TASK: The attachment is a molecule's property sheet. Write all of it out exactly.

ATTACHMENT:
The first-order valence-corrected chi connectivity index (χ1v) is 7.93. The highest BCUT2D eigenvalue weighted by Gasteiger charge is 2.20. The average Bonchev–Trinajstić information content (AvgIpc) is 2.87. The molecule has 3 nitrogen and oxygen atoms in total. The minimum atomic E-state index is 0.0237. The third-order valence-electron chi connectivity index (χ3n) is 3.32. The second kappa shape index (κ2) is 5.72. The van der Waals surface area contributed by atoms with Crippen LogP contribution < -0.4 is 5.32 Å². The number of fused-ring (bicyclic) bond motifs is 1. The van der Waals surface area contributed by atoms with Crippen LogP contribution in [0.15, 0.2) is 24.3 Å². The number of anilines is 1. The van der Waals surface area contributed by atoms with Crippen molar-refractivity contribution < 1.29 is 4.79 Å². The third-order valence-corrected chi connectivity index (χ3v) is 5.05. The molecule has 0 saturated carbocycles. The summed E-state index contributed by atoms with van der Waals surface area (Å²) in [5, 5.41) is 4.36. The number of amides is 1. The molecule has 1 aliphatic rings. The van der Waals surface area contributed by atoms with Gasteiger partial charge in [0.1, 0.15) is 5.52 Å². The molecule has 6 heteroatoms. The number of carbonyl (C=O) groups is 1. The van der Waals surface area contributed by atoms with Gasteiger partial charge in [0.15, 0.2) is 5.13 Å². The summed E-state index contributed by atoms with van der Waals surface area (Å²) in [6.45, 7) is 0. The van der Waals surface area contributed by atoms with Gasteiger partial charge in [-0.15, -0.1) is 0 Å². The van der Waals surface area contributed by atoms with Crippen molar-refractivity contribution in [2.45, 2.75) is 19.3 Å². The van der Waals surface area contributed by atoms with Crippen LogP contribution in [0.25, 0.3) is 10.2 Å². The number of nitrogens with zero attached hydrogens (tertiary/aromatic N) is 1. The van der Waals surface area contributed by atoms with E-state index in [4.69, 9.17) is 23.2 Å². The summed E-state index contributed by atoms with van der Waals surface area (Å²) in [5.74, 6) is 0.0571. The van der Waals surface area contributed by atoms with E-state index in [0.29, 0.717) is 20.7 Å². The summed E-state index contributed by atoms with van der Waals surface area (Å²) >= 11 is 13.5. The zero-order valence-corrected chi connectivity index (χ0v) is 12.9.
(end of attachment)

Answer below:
The first-order valence-corrected chi connectivity index (χ1v) is 7.93. The highest BCUT2D eigenvalue weighted by Gasteiger charge is 2.20. The average Bonchev–Trinajstić information content (AvgIpc) is 2.87. The molecule has 3 nitrogen and oxygen atoms in total. The minimum atomic E-state index is 0.0237. The third-order valence-electron chi connectivity index (χ3n) is 3.32. The second kappa shape index (κ2) is 5.72. The van der Waals surface area contributed by atoms with Crippen LogP contribution < -0.4 is 5.32 Å². The number of fused-ring (bicyclic) bond motifs is 1. The van der Waals surface area contributed by atoms with Crippen LogP contribution in [0.15, 0.2) is 24.3 Å². The number of anilines is 1. The van der Waals surface area contributed by atoms with Crippen molar-refractivity contribution < 1.29 is 4.79 Å². The third-order valence-corrected chi connectivity index (χ3v) is 5.05. The molecule has 0 saturated carbocycles. The summed E-state index contributed by atoms with van der Waals surface area (Å²) in [5, 5.41) is 4.36. The number of amides is 1. The molecule has 1 aliphatic rings. The van der Waals surface area contributed by atoms with Gasteiger partial charge in [0.1, 0.15) is 5.52 Å². The molecule has 6 heteroatoms. The number of carbonyl (C=O) groups is 1. The van der Waals surface area contributed by atoms with Gasteiger partial charge in [0.15, 0.2) is 5.13 Å². The summed E-state index contributed by atoms with van der Waals surface area (Å²) in [6.45, 7) is 0. The van der Waals surface area contributed by atoms with Gasteiger partial charge in [-0.15, -0.1) is 0 Å². The van der Waals surface area contributed by atoms with Crippen molar-refractivity contribution in [2.45, 2.75) is 19.3 Å². The van der Waals surface area contributed by atoms with Crippen LogP contribution in [0.25, 0.3) is 10.2 Å². The number of nitrogens with zero attached hydrogens (tertiary/aromatic N) is 1. The van der Waals surface area contributed by atoms with E-state index in [4.69, 9.17) is 23.2 Å². The summed E-state index contributed by atoms with van der Waals surface area (Å²) in [5.74, 6) is 0.0571. The van der Waals surface area contributed by atoms with E-state index in [0.29, 0.717) is 20.7 Å². The summed E-state index contributed by atoms with van der Waals surface area (Å²) >= 11 is 13.5. The zero-order valence-corrected chi connectivity index (χ0v) is 12.9.